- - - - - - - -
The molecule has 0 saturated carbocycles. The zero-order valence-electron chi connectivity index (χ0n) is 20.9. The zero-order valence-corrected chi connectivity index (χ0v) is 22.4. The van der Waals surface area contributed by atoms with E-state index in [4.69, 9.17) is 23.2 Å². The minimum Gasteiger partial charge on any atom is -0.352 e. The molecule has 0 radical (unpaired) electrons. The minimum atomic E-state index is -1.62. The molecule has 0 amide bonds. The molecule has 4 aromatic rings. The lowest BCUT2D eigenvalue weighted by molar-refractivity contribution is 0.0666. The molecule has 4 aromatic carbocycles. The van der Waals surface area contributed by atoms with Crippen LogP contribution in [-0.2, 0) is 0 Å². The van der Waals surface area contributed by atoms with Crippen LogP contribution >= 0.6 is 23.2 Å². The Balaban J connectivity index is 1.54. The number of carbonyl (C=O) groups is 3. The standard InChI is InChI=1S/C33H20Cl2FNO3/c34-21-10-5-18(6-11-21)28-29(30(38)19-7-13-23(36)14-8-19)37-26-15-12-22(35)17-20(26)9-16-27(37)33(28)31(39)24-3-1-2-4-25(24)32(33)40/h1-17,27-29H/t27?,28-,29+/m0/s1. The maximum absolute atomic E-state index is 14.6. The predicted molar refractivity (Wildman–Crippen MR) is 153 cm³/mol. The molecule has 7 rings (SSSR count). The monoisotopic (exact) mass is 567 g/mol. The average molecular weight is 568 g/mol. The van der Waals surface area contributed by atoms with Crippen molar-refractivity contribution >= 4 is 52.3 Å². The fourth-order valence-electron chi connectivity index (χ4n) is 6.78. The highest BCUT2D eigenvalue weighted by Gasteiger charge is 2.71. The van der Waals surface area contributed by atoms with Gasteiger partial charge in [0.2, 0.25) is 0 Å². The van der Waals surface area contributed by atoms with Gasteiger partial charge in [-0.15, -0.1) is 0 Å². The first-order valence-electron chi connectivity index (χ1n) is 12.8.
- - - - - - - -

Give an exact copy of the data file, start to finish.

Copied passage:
The molecule has 0 saturated carbocycles. The zero-order valence-electron chi connectivity index (χ0n) is 20.9. The zero-order valence-corrected chi connectivity index (χ0v) is 22.4. The van der Waals surface area contributed by atoms with E-state index in [4.69, 9.17) is 23.2 Å². The minimum Gasteiger partial charge on any atom is -0.352 e. The molecule has 0 radical (unpaired) electrons. The minimum atomic E-state index is -1.62. The molecule has 0 amide bonds. The molecule has 4 aromatic rings. The lowest BCUT2D eigenvalue weighted by molar-refractivity contribution is 0.0666. The molecule has 4 aromatic carbocycles. The van der Waals surface area contributed by atoms with Crippen LogP contribution in [-0.2, 0) is 0 Å². The van der Waals surface area contributed by atoms with Crippen LogP contribution >= 0.6 is 23.2 Å². The Balaban J connectivity index is 1.54. The number of carbonyl (C=O) groups is 3. The standard InChI is InChI=1S/C33H20Cl2FNO3/c34-21-10-5-18(6-11-21)28-29(30(38)19-7-13-23(36)14-8-19)37-26-15-12-22(35)17-20(26)9-16-27(37)33(28)31(39)24-3-1-2-4-25(24)32(33)40/h1-17,27-29H/t27?,28-,29+/m0/s1. The maximum absolute atomic E-state index is 14.6. The predicted molar refractivity (Wildman–Crippen MR) is 153 cm³/mol. The molecule has 7 rings (SSSR count). The monoisotopic (exact) mass is 567 g/mol. The average molecular weight is 568 g/mol. The van der Waals surface area contributed by atoms with Crippen molar-refractivity contribution >= 4 is 52.3 Å². The fourth-order valence-electron chi connectivity index (χ4n) is 6.78. The highest BCUT2D eigenvalue weighted by Gasteiger charge is 2.71. The van der Waals surface area contributed by atoms with Gasteiger partial charge in [0.2, 0.25) is 0 Å². The van der Waals surface area contributed by atoms with Gasteiger partial charge in [-0.15, -0.1) is 0 Å². The first-order valence-electron chi connectivity index (χ1n) is 12.8.